Thus, a staff member is informed of the allegations against them, given an opportunity to respond, and has the right to seek legal counsel in their defence. ST/AI/2017/1-Unsatisfactory conduct, investigations, and the disciplinary process (the Administrative Instruction) all place limitations upon the rights of a staff member. There is no right to remain silent. Section 6.2 of the Administrative Instruction places a duty to cooperate with investigators. Section 6.18 provides that an adverse inference may be drawn if the staff member under investigation fails to attend interviews without proper excuse, provides false information, fails to raise a matter which they later will seek to rely on, or fails to provide the information requested.

Misconduct = Negligence in performance of duties

There is no right for the staff member under investigation to have a lawyer attend during an interview, although there is a right to have another staff member attend, as an observer only. There is also no right to cross-examine witnesses to test their evidence and ensure that they are not ill-motivated in respect of the evidence that they give. There is a right to respond to a written report of the investigation before a decision is finally taken. There is no right to be provided with verbatim statements of the evidence given by witnesses so that the staff member may know all matters said by the witnesses against them, and to consider the manner in which the questions were framed so they may properly and fully respond. There is no right to have access to the records of the United Nations.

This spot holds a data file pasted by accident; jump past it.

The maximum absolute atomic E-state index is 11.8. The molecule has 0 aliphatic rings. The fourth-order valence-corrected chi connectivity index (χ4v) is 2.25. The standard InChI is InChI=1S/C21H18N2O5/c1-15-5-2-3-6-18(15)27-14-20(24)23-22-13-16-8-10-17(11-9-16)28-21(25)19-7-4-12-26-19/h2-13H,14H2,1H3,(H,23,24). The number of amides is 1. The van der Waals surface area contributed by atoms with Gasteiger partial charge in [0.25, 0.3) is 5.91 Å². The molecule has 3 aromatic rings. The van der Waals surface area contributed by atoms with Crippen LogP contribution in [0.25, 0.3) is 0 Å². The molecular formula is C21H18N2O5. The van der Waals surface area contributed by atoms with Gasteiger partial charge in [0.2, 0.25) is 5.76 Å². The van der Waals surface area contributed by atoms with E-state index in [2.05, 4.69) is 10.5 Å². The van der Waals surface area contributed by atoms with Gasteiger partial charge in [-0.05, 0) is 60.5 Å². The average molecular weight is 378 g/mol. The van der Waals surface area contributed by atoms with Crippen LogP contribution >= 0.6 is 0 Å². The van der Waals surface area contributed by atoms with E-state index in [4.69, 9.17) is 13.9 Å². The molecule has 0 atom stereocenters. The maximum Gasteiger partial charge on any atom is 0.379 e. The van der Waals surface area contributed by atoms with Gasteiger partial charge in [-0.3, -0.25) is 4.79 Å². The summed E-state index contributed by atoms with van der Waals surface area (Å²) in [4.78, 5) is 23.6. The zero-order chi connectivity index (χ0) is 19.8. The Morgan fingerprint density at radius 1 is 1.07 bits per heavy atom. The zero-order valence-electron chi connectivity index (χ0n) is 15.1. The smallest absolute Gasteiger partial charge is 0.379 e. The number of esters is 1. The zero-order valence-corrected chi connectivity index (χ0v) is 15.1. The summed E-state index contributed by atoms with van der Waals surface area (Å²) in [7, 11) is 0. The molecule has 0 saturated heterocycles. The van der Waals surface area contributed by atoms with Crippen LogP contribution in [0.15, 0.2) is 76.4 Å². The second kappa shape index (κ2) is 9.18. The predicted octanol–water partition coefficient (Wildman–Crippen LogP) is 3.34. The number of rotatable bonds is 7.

The rights of the staff members accused of serious misconduct, where termination is likely, should be reviewed and strengthened. Slips occur in the processes when investigators act unethically. There are examples of the hiding of evidence, the distortion of evidence, and a failure to be thorough in an investigation. Fortunately, these are rare and are often picked up on judicial review, but by then the damage has been done when the staff member has been improperly separated with only a limited right to compensation.


The final part of the disciplinary process is important, since the consequences of an incorrect decision cannot be adequately compensated, as no person wrongly terminated in the United Nations has been reinstated. Decision-makers need to independently consider and fully examine a matter before reaching their decision. Generally, decision-makers do not have the necessary specific training in the making of such decisions. They should be careful when taking advice. It is their decision as a delegate of the Secretary-General, not that of advisers. They must pick up errors and ask for more information if necessary. Decision-making in this context is not easy, but it is very important for the subject staff member and the United Nations. Many matters coming before the UNDT could have been avoided if decision-makers had properly undertaken the review of the material put before them and not simply assumed that any vetting process carried out by their advisers was thorough.

* Rowan Downing was a judge on the UN Dispute Tribunal.